Gnarls Barkley: Rebirth of soul

Gnarls Barkley at Avalon, August 12, 2006
By CARLY CARIOLI  |  August 14, 2006

I’m probably not the only one who went to the Gnarls Barkly show Friday night at Avalon wondering if the costumes would be the most interesting part. And look, unlike this rash of writers that wants only to critique the marketing campaign, I think St Elsewhere is a pretty good record. If there’s a hifalutin’ resonance in the rise of Gnarls, it has to do not with the triumph of advertising over content but with yet another unlikely twist in pop music’s notion of authorship. A couple years ago Danger Mouse became a copyright criminal with a clever parlor trick wherein he turned a Beatles album into a Jay-Z remix; today he is the credited co-author of the most revered pop single in the world -- a song covered by lots of "actual" musicians with an enthusiasm usually reserved for time-tested classics, not contemporary chart-topping mashups. What’s more, Danger Mouse's methodolgy on "Crazy" isn't so far from The Grey Album; the song sets Cee-Lo’s vocal over a cleaned-up spaghetti-western instrumental called "Nel Cimitero Di Tuscan" by Gianfranco Reverberi, which thanks to the internet I can tell you comes from a 1968 film, Preparati la bara. Last year’s piracy is next year’s folk music, maybe.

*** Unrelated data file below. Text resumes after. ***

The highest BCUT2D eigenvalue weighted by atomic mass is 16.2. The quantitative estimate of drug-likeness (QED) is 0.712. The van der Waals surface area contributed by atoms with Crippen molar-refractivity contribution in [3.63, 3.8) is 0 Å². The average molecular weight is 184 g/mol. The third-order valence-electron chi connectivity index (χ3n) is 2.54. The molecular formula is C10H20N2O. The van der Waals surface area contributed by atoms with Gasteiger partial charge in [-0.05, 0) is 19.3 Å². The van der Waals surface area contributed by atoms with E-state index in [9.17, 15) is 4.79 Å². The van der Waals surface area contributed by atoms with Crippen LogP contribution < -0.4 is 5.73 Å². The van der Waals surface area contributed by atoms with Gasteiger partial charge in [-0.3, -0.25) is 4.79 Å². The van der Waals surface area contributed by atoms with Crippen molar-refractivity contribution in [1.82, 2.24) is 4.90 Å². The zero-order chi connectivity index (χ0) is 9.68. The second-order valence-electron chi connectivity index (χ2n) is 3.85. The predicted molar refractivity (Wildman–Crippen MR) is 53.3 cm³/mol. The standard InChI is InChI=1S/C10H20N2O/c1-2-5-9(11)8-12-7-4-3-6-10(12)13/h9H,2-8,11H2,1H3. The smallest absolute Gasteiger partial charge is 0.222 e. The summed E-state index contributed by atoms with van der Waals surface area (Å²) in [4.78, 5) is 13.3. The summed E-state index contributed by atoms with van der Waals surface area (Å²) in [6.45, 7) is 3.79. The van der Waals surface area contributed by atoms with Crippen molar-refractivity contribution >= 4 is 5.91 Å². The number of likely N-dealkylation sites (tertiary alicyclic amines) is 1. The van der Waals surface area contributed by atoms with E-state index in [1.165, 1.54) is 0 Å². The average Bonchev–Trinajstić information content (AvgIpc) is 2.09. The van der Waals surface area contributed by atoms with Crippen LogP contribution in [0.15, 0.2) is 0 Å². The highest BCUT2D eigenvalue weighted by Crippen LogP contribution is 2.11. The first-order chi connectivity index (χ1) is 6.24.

Right, so the costumes: this time it was tennis-pro chic, summer whites and headbands and sweatsocks. Kind of a letdown, actually – New York gets Star Wars and we get . . . the Williams sisters? But the shocking thing was how great they sounded. Taking the stage to an organ-fired fanfare of Queen’s “We Are the Champions,” the 12-piece group included a string quartet (dubbed the G-Strings), three backing singers, and what sounded like the reincarnation of the Stax Records house band. It’s an article of faith among rare-groove funk enthusiasts that a copy is often better than the original, and in the process of reinventing St. Elsewhere as a spot-on, early-’70s soul revue – the backing singers sashaying cooly in place, the G-Strings monster-mashing in their seats during “The Boogie Monster” – Gnarls suggested an all-inclusive metaphor for the regenerative powers of rock and roll. “This ain’t just studio shit,” Cee-Lo said at one point, seemingly as surprised as the gathered club sluts, hipsters, and boomers. “We do this.” Gracious, casual, effortlessly soulful, Cee-Lo played party-band host even as the music veered, as it so often does on St. Elsewhere, into darkness. As he contemplated suicide (“Just a Thought”) and corpses brought back to life with blowjobs (“Boogie Monster”), you had to wonder – this is the same guy who did Cribs in a dashiki? Like some hybrid of OV Wright and Screamin’ Jay Hawkins, Cee-Lo was out to put the whammy on you – during “Necromancer” he wiggled his fingers like a spellcaster, and he narrowed his Lugosi-esque intensity into vampire deathfunk on the group’s two covers, the Greenhornes’ “There’s an End” and the Doors’ “Who Scares You.” “Crazy” should’ve been an anticlimax, but it wasn’t, not yet, even though they played it note for note; and what’s more, the set erased any residual doubt that their punk-intense Violent Femmes rework “Gone Daddy Gone” and their encore-closing “Smiley Faces” are every bit as powerful.

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